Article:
The easiest way for a hacker to grab information from an organization is to target those who are lazy with their passwords. Organizations of all sizes are subject to having lazy password schema’s, therefore susceptible to ransomware attacks. Reducing risk involves combining authentication processes, in a manner to ensure users can still get their data. Many of the social media sites have utilized the phones as a secondary method (Multi-Factor) to confirm user access when done from an unrecognized device.
What is Multifactor Authentication?
Multifactor authentication (MFA) is a process of requiring two or more information for verification. For example, banking transactions or patient data access can be validated with a one-time password sent via SMS or through a mobile app. Multi-Factor authentication consist of three basic elements:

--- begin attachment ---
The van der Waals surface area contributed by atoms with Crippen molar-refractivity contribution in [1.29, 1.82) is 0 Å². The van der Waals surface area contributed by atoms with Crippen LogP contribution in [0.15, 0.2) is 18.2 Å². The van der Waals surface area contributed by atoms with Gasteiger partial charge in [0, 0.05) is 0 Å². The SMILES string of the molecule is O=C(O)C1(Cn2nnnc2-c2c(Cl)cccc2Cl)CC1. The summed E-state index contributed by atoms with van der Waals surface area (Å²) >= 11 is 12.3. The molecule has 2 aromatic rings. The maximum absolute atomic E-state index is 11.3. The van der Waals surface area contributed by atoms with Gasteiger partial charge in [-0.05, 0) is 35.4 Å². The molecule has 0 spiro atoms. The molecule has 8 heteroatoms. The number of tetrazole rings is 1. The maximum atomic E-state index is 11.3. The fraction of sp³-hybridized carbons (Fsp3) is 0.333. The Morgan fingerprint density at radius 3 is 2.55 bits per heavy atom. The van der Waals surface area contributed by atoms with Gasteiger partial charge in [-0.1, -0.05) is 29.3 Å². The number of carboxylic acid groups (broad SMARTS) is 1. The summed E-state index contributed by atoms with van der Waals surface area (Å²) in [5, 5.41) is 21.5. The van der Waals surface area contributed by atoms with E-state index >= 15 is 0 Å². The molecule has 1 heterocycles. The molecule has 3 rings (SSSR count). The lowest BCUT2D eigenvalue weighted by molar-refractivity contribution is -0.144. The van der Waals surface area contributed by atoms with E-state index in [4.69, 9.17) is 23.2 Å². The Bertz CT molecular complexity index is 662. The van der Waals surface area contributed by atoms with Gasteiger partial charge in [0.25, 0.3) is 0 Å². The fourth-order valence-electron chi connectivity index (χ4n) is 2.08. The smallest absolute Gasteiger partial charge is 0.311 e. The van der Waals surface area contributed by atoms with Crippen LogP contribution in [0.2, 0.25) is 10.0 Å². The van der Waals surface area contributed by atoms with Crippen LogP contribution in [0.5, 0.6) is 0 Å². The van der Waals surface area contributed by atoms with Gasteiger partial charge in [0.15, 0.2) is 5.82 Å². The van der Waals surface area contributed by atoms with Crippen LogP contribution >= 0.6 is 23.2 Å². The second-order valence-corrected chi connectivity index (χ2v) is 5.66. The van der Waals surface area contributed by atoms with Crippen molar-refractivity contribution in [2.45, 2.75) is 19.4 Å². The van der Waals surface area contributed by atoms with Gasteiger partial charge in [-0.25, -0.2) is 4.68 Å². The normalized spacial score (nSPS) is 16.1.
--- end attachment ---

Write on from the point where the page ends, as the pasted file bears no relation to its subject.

Something known by the user (Password or Pin)
Something possessed by the user (Smart card or mobile phone)
Something you are (Fingerprint, Face ID, Iris)
A combination of user password and one of these three basic elements is what helps create a Multi-Factor authentication. Utilizing two passwords is not multi-factor authentication, instead, sending an authentication code after logging in as a secondary form is MFA.
Benefits of Multi-Factor Authentication
Adds another layer of protection after your password.
Allows for advanced security options like Single Sign-on which requires one sign in for all applications and data.
Inexpensive solution that can be accomplished with very little capital investment.
Encourages the use of strong passwords
Prevents hacking from Ex-Employees
Reduction in data theft
The username-password combination has become inadequate and obsolete. Data breaches, ransomware attacks, and fraudulent ACH have occurred within multiple organization, yet most still believe password security is sufficient. When something is this fundamentally insecure, it's only a matter of when not if you will be a victim of a breach.